The reputation of Fort Myers Beach as a sleepy beach community belies its original roots as home to Indians and a number of adventurers. Some of its tumultuous histories include the unlikely combination of pirates, homesteaders, and mosquitoes. Today, Estero Island and its sister island, San Carlos, make up the community of Fort Myers Beach.
Estero Island was once the center of the Caloosa Indian heartland. This geologically young barrier island was formed well after the Earth’s last ice age. Before the arrival of the white man, the Caloosa Indians used many of the Florida West Coast islands as their hunting and fishing grounds. “Shell Mounds,” or the remains of their meals and community debris, mark Estero Island and other critical landmarks around Fort Myers Beach.
Historians agree that Juan Ponce de Leon and his men were the first to see Florida and gave the lush state its name in the early 1500s. They were followed by many other European explorers seeking their fortune. The Caloosas bitterly resisted these arrivals. In 1566, a fortune hunter named Menendez landed near their hunting grounds on the beach and killed King Carlos, the Chief of the Caloosas, and 20 of his men. It is from this event that the name “Carlos” dominates much of the West Coast nomenclature, including Carlos Bay, Carlos Pass, and San Carlos Island. The Caloosas’ origins remain shrouded in mystery, but some scholars believe they may have traveled by rafts from Mexico’s Yucatan Peninsula. Ultimately, they met their demise from many of the diseases the European explorers brought with them, including measles.
Explorers were not the only sailors frequenting the Western Coast. During the 1870s, pirates dominated along the shores of Black Island. After defeat by the US Navy, a renowned pirate by the name of Black Augustus (for whom the island was later named), took his loot and settled on the island. The family of John Butterfield squatted on Mound Key in Estero Bay during that time, providing the aging pirate with sugar, coffee and other luxuries in exchange for vegetables. When the pirate finally died, legend has it he repaid the Butterfield family by showing them where to dig for treasure. Rumors of forgotten and still-buried treasures abound.
The Sam Ellis family was the first white family to stay on Estero Island on the Shell Mound on the Bay during the late 1870s. Rather than settling permanently, they later moved to Sanibel where they homesteaded a tract of land at the head of Tarpon Bay. Many of the “homesteaders” who filed the original patents failed to settle permanently because of the difficulties in battling storms and resulting crop issues. In fact, in 1899, a freeze hit Florida with temperatures as low as two below zero in Tallahassee, killing trees, oranges and other fledgling crops. It was so cold in the Western part of Florida, legend has it, that thousands of chilled migratory birds fell out of the sky to freeze on the ground.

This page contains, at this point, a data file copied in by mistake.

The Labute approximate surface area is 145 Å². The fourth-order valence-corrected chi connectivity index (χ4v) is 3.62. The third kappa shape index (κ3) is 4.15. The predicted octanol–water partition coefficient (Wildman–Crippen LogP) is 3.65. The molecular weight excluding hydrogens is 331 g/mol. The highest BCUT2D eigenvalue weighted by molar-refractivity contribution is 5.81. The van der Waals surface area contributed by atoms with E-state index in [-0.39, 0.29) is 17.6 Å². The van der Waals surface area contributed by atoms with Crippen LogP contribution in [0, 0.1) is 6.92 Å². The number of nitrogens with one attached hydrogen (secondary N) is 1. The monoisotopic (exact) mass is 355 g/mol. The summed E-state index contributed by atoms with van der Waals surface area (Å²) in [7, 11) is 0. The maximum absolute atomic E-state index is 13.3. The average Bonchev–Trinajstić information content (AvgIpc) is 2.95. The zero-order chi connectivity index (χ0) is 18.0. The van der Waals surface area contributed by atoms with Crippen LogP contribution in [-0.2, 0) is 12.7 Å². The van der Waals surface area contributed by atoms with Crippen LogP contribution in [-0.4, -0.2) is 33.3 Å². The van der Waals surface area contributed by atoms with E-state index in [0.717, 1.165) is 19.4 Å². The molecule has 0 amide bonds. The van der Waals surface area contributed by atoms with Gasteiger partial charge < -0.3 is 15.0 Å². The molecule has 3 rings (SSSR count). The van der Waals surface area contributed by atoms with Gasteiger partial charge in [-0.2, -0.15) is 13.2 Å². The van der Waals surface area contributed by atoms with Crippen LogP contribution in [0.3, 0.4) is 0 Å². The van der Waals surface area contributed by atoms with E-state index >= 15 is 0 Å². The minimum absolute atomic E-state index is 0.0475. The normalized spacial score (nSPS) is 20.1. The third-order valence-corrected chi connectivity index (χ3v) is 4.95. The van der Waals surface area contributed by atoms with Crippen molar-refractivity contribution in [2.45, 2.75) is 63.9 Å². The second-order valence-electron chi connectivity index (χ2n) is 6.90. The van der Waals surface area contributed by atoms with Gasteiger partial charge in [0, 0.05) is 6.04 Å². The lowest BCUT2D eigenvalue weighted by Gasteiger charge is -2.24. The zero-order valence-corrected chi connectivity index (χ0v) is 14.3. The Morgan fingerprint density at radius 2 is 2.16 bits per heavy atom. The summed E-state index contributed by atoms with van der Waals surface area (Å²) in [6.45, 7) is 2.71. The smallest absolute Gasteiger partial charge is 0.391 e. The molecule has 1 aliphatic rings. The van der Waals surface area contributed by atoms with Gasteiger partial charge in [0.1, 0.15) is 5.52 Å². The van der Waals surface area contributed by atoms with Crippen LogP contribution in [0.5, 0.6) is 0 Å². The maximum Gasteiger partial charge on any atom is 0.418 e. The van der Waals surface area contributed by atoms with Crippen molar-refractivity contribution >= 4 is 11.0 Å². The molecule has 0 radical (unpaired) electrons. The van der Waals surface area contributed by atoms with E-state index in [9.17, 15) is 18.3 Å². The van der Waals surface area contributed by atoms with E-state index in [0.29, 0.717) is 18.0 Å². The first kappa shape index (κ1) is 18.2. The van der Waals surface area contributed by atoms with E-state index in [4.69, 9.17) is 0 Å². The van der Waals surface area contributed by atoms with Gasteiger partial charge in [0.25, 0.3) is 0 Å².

The last homesteader to stake his claim on Estero Island in 1914 was Leroy Lemoreaux, who cleared his land and survived by growing vegetables and fishing. In several historical tracts, Lemoreaux muses over which was the worst predator – the bears and panthers who stalked the island — or the lethal mosquitoes clouding the air. In the 1890s, the only weapon against marauding mosquitoes was smoke; this was all before the time when a bridge linked the island to the mainland of the Fort Myers area. In 1921, the first bridge built was a wooden swing bridge which charged 50 cents for five people. The 1926 hurricane washed it way and severed the neck of land attaching San Carlos to the mainland, rendering it an island. Today it’s still referred to as Hurricane Pass.
During the World War II years, the growth all over Florida flattened, but by the early Fifties, the area “caught on” again. Fort Myers Beach grew as more of a permanent destination than a visitors’ stop. Tourists were slow to discover Fort Myers Beach as it was at the end of the road, and not particularly well lit.
There were no motels although hotels existed and several cottage courts flourished. It’s only been 20 years that the Beach has been “rediscovered” as gentrification projects and new shopping and dining areas in this coastal community.
A great source of pride to the area is the deeply rooted Fourth of July and Blessing of the Shrimp Fleet celebrations. For many years, the Beach was the site of the only major fireworks show in the county. In colder weather in March, the community celebrates the blessing of the fleet with a week-long Shrimp festival, including many unique dishes based on the popular “pink gold” shrimp.